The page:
See the leaves at the bottom of the plants - yup, bird pecked. But the plants survived and seem to be doing ok, I might even be able to harvest some peas before the weather gets too cold.
And then there's the trellis with the Greek Gigante bean vines. Will they make it through another winter to come back and produce a third time? I was amazed at how productive they have been in their second year, there's a BIG basket of beans waiting for me to shell. One night soon I will have to sit in front of the fire and work on them.
Finally, in the last corner of the bed, the spring planted Di Ciccio broccoli and the summer planted chard. I planted two favorites - Flamingo and Golden, plus I took a flyer on some really old seeds of Italian Silver Rib chard (packed for 2002) and they nearly all germinated so one of them is in there and very happy to boot.
Two of the original four broccoli plants are still growing strong and keep producing beautiful side shoots such as this one. I pulled out one of the original plants to make way for the chard and I'll soon be pulling a second one that has not been all that productive. But the two remaining plants have reminded me why Di Ciccio has long been a favorite variety for me. It can be a resilient plant that tolerates being cut down hard and bounces back to put out vigorous side shoots. I also think it tastes good so it's still a winner in my opinion.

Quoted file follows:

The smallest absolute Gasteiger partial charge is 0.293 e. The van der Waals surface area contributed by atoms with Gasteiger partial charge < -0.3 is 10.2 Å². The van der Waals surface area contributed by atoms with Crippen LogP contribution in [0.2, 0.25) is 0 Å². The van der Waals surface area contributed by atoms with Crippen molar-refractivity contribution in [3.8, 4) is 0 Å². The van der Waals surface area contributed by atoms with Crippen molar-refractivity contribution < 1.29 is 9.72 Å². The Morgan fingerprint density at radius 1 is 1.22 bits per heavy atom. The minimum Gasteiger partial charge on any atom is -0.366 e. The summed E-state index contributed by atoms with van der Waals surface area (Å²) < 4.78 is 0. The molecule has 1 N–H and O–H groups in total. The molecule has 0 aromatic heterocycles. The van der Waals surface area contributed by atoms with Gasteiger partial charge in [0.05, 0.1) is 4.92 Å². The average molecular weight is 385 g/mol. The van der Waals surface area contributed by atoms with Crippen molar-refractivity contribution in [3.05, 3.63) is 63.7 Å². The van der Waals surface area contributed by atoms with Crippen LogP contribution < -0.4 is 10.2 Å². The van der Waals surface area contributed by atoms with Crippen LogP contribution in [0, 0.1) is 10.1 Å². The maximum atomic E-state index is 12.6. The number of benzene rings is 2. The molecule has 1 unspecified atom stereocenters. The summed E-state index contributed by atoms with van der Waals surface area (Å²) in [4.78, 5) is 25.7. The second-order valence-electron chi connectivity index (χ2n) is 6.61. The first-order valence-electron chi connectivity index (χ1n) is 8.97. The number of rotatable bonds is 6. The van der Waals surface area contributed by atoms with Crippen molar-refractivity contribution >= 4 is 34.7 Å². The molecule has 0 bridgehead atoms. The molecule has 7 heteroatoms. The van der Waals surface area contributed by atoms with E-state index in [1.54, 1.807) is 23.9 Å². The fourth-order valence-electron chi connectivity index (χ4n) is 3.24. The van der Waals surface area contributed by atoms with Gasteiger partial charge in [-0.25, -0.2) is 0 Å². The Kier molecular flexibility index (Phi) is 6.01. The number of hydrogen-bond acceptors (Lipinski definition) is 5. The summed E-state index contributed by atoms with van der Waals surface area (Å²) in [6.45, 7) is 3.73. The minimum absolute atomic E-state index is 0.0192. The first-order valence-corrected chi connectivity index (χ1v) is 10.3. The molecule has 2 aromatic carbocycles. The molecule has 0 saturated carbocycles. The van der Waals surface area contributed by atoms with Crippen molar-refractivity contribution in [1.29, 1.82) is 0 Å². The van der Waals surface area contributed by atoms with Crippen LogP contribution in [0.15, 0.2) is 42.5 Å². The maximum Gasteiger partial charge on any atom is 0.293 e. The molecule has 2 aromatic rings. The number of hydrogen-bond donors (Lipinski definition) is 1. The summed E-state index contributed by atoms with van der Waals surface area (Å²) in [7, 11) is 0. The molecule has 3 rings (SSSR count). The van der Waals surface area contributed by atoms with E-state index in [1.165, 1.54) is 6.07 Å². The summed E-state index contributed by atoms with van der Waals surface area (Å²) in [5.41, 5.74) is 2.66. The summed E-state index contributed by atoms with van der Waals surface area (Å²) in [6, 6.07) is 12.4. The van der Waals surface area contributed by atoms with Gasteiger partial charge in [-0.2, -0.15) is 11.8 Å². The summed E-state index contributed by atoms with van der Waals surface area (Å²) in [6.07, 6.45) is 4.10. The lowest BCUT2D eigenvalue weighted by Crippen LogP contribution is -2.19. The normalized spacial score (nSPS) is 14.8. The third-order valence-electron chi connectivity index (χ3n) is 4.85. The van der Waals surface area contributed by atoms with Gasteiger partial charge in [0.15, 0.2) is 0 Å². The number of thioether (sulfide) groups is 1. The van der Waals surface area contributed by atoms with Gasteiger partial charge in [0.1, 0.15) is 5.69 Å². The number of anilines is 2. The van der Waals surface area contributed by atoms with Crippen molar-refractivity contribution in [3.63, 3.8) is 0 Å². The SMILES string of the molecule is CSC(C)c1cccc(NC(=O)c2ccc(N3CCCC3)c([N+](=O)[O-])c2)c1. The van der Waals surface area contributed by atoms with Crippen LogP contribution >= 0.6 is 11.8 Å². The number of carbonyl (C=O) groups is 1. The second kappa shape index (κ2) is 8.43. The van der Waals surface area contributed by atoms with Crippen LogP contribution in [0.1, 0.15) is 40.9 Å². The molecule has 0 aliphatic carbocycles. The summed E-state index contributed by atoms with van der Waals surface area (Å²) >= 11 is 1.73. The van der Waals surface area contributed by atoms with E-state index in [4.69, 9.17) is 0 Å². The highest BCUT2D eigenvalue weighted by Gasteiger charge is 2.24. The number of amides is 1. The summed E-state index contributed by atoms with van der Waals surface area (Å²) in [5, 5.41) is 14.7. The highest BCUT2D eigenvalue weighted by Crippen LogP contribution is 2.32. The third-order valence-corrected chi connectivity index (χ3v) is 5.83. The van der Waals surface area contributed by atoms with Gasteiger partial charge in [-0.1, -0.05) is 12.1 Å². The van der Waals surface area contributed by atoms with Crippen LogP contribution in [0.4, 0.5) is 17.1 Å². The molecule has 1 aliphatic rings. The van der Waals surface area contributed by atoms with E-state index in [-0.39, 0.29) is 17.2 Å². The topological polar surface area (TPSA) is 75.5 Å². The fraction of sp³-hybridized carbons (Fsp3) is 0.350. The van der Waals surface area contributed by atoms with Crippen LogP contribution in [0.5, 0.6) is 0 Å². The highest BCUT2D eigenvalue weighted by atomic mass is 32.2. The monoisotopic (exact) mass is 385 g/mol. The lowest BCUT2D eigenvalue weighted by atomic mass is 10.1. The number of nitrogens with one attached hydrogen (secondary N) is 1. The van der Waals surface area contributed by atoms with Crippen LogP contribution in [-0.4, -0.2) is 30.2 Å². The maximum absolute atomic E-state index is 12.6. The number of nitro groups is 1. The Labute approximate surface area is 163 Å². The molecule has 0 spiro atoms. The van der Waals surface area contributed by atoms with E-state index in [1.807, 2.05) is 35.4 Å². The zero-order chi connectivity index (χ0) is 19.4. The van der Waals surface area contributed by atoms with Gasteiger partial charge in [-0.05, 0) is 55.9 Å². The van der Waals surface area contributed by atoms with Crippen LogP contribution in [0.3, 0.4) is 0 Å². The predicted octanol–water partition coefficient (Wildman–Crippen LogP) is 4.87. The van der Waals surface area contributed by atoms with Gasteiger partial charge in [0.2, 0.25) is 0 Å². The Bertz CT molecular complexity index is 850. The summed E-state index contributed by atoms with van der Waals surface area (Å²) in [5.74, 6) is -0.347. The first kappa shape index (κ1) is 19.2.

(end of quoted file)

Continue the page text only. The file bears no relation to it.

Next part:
Guess what has been helping the aphids to do in my Flamingo chard? Birds? Oh yeah. What will they not peck at? As soon as I cover up one tasty crop they find something else to work on. I need a guard cat! It isn't going to happen though, my only good hunter prefers rodents and besides, he's been confined to the house for the past year. The other three couldn't catch a rat if they were put in a box with it. More row cover, it's starting to look quite spectral in my garden. Boo!
I know, it's been a long tour, but we're at the last bed so stay with me. We're looking at eggplant and cucumbers here. That tall plant is a Salangana and it's grown to be at least 4 feet tall (about 1.2 meters). It's a tall growing variety but it outdid itself this year. And it's been very productive also. And the eggplants are tasty too.
The cucumbers are my second planting. The first round was not happy about being sown too soon and never did very well, at least until I put in the second planting...
Black Futsu vines are growing inside the fence along the block wall. Melons are growing below.
These are Alvaro Charentais melons. This is the first time I've successfully grown melons here. The climate here is iffy for melons, it is often too cool for them to ripen properly, but these melons have surpassed my expectations. They grew well, set a number of melons, and ripened properly. They have been really good.